13 Estimation of a cubic specification in STATA gen avginc3 = avginc*avginc2; Create the cubic regressor reg testscr avginc avginc2 avginc3, r; Regression with robust standard errors Number of obs = 420 F( 3, 416) = Prob > F = R-squared = Root MSE = Robust testscr Coef. Std. Err. t P> t [95% Conf. Interval] avginc avginc avginc e _cons SW Ch 8 13/54/

14 Testing the null hypothesis of linearity, against the alternative that the population regression is quadratic and/or cubic, that is, it is a polynomial of degree up to 3: H 0 : population coefficients on Income 2 and Income 3 = 0 H 1 : at least one of these coefficients is nonzero. test avginc2 avginc3; Execute the test command after running the regression ( 1) avginc2 = 0.0 ( 2) avginc3 = 0.0 F( 2, 416) = Prob > F = The hypothesis that the population regression is linear is rejected at the 1% significance level against the alternative that it is a polynomial of degree up to 3. SW Ch 8 14/54/

15 Summary: polynomial regression functions 2 r Y i = X i + 2 X i + + r X i + u i Estimation: by OLS after defining new regressors Coefficients have complicated interpretations To interpret the estimated regression function: o plot predicted values as a function of x o compute predicted Y/ X at different values of x Hypotheses concerning degree r can be tested by t- and F- tests on the appropriate (blocks of) variable(s). Choice of degree r o plot the data; t- and F-tests, check sensitivity of estimated effects; judgment. o Or use model selection criteria (later) SW Ch 8 15/54/

16 Polynomials in Multiple Variables: Interactions Perhaps a class size reduction is more effective in some circumstances than in others Perhaps smaller classes help more if there are many English learners, who need individual attention TestScore That is, might depend on PctEL STR Y More generally, might depend on X 2 X 1 How to model such interactions between X 1 and X 2? We first consider binary X s, then continuous X s SW Ch 8 16/54/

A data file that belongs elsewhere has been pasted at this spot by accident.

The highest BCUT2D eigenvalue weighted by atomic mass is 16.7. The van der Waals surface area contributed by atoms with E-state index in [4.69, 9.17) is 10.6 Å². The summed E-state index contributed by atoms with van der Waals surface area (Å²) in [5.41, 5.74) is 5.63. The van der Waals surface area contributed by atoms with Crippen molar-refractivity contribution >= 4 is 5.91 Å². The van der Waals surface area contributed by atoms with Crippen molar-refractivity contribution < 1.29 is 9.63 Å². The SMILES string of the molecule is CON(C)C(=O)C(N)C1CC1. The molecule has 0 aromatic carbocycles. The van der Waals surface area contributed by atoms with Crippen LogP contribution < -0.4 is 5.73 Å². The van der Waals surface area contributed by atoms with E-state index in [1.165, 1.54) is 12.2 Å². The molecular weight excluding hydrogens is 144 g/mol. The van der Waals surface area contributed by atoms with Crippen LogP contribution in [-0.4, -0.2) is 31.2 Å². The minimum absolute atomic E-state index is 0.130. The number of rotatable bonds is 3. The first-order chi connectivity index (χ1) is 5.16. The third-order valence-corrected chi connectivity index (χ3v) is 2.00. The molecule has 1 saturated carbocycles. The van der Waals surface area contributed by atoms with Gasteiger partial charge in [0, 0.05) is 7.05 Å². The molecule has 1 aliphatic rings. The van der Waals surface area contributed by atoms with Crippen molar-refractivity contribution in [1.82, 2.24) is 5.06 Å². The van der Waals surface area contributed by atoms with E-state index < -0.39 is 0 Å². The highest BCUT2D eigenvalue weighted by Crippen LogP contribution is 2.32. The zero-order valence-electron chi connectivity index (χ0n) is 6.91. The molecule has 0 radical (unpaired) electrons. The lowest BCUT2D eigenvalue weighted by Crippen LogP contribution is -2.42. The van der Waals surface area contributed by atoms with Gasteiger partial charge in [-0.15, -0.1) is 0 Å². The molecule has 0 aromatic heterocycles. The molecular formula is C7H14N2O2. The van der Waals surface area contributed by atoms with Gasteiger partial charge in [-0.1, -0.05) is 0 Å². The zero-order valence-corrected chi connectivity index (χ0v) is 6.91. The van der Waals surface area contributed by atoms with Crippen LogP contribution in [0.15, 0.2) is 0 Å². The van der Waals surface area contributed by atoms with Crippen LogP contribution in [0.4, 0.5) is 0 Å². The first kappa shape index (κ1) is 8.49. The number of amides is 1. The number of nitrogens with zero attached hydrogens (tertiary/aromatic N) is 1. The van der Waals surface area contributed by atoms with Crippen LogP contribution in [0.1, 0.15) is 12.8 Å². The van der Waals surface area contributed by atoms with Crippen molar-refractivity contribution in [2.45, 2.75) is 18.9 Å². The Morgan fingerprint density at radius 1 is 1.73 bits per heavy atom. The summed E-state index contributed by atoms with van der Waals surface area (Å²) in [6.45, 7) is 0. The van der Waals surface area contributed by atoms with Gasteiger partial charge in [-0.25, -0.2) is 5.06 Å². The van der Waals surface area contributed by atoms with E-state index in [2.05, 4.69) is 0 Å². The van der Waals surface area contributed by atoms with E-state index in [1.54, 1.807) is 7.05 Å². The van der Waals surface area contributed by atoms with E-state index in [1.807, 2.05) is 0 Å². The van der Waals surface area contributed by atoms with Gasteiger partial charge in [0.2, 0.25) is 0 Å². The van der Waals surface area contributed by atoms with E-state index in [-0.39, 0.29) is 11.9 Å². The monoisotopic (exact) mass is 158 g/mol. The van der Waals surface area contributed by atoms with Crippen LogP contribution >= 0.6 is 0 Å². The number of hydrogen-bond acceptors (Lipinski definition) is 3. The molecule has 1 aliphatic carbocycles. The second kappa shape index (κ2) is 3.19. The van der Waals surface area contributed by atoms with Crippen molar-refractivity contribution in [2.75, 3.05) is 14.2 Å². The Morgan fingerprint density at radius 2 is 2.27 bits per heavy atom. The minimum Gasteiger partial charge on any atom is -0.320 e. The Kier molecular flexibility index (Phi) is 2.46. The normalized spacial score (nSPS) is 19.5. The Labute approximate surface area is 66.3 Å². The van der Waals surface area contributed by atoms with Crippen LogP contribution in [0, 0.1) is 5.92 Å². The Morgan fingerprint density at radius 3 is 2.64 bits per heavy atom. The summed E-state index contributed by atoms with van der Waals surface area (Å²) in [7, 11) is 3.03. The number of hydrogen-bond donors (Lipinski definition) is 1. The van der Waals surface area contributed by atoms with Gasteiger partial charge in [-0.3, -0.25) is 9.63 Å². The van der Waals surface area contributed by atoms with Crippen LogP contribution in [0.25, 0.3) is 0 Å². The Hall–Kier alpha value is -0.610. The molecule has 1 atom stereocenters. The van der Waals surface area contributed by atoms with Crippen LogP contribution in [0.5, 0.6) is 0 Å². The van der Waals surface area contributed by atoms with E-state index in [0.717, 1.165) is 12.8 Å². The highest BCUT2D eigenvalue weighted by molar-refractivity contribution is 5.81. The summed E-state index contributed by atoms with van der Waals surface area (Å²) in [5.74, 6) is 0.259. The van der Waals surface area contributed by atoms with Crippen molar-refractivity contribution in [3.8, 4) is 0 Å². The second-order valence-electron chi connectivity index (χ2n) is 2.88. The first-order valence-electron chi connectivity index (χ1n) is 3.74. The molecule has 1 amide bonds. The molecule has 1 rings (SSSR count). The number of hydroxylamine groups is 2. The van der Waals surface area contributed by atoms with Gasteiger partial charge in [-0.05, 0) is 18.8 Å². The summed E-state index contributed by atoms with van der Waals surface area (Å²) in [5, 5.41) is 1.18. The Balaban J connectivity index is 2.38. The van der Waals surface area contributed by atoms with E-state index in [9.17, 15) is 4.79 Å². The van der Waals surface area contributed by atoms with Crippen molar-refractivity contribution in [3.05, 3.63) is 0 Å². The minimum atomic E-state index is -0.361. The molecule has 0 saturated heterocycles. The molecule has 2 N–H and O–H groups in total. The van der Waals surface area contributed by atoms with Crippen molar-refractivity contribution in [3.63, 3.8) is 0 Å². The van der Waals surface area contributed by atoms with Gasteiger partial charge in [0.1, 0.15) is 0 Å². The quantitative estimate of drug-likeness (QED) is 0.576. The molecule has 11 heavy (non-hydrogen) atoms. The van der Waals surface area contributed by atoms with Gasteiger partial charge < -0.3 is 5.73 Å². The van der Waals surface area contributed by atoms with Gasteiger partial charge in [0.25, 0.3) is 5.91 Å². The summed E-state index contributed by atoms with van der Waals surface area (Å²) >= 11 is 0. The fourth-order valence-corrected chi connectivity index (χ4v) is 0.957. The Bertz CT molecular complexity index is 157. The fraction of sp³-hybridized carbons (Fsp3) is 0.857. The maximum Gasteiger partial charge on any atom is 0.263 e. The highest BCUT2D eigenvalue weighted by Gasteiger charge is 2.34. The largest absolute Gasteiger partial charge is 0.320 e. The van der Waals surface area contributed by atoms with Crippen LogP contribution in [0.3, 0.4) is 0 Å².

17 (a) Interactions between two binary variables Y i = D 1i + 2 D 2i + u i D 1i, D 2i are binary 1 is the effect of changing D 1 =0 to D 1 =1. In this specification, this effect doesn t depend on the value of D 2. To allow the effect of changing D 1 to depend on D 2, include the interaction term D 1i D 2i as a regressor: Y i = D 1i + 2 D 2i + 3 (D 1i D 2i ) + u i SW Ch 8 17/54/

18 Interpreting the coefficients Y i = D 1i + 2 D 2i + 3 (D 1i D 2i ) + u i The effect of D 1 depends on d 2 (what we wanted) 3 = increment to the effect of D 1, when D 2 = 1 SW Ch 8 18/54/

19 Example: TestScore, STR, English learners Let 1 if STR 20 1 if PctEL l0 HiSTR = and HiEL = 0 if STR 20 0 if PctEL 10 TestScore = HiEL 1.9HiSTR 3.5(HiSTR HiEL) (1.4) (2.3) (1.9) (3.1) Effect of HiSTR when HiEL = 0 is 1.9 Effect of HiSTR when HiEL = 1 is = 5.4 Class size reduction is estimated to have a bigger effect when the percent of English learners is large This interaction isn t statistically significant: t = 3.5/3.1 SW Ch 8 19/54/

20 (b) Interactions between continuous and binary variables Y i = D i + 2 X i + u i D i is binary, X is continuous As specified above, the effect on Y of X (holding constant D) = 2, which does not depend on D To allow the effect of X to depend on D, include the interaction term D i X i as a regressor: Y i = D i + 2 X i + 3 (D i X i ) + u i SW Ch 8 20/54/